Fig. 6 is an instance of what may be called in distinction to the others, a “magnetic” means of securing the results arrived at in this invention. V and W are two strong permanent magnets provided with armatures V' W', respectively. The armatures are made of thin laminae of soft iron or steel, and the amount of magnetic metal which they contain is so calculated that they will be fully or nearly saturated by the magnets. Around the armatures are coils E F, contained, respectively, in the circuits C and D. The connections and electrical conditions in this case are similar to those in Fig. 2, except that the current source I of Fig. 2 is dispensed with and the saturation of the core of coils E F obtained from the permanent magnets.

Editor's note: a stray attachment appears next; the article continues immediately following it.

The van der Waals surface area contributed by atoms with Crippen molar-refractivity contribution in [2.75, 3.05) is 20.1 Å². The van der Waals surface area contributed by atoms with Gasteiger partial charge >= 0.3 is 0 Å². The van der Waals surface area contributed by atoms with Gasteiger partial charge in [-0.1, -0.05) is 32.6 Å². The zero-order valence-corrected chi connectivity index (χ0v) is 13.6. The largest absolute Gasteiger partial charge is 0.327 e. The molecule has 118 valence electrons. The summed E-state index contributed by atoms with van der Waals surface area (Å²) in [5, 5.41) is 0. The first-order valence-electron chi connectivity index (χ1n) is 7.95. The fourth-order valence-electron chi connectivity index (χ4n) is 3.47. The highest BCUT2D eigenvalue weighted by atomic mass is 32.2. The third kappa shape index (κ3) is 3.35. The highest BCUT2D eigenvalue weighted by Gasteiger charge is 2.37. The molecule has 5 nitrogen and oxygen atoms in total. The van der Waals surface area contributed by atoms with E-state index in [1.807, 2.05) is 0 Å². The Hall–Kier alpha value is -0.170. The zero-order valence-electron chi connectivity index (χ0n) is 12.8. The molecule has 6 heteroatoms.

In the illustrations heretofore given I have in each instance shown the two branches or paths containing the translating or induction devices as in derivation one to the other; but this is not always necessary. For example, in Fig. 7, A is an alternating-current generator; B B, the line wires or circuit. At any given point in the circuit I form two paths, as D D', and at another point two paths, as C C'. Either pair or group of paths is similar to the previous dispositions with the electrical source or induction device in one branch only, while the two groups taken together form the obvious equivalent of the cases in which an induction device or generator is included in both branches. In one of the paths, as D, are included the devices to be operated by the current. In the other branch, as D', is an induction device that opposes the current impulses of one direction and directs them through the branch D. So, also, in branch C are translating devices G, and in branch C' an induction device or its equivalent that diverts through C impulses of opposite direction to those diverted by the device in branch D'. I have also shown a special form of induction device for this purpose. J J' are the cores, formed with pole-pieces, upon which are wound the coils M N. Between these pole-pieces are mounted at right angles to one another the magnetic armatures O P, preferably mounted on the same shaft and designed to be rotated in synchronism with the alternations of current. When one of the armatures is in line with the poles or in the position occupied by armature P, the magnetic circuit of the induction device is practically closed; hence there will be the greatest opposition to the passage of a current through coils N N. The alternation will therefore pass by way of branch D. At the same time, the magnetic circuit of the other induction device being broken by the position of the armature O, there will be less opposition to the current in coils M, which will shunt the current from branch C. A reversal of the current being attended by a shifting of the armatures, the opposite effect is produced.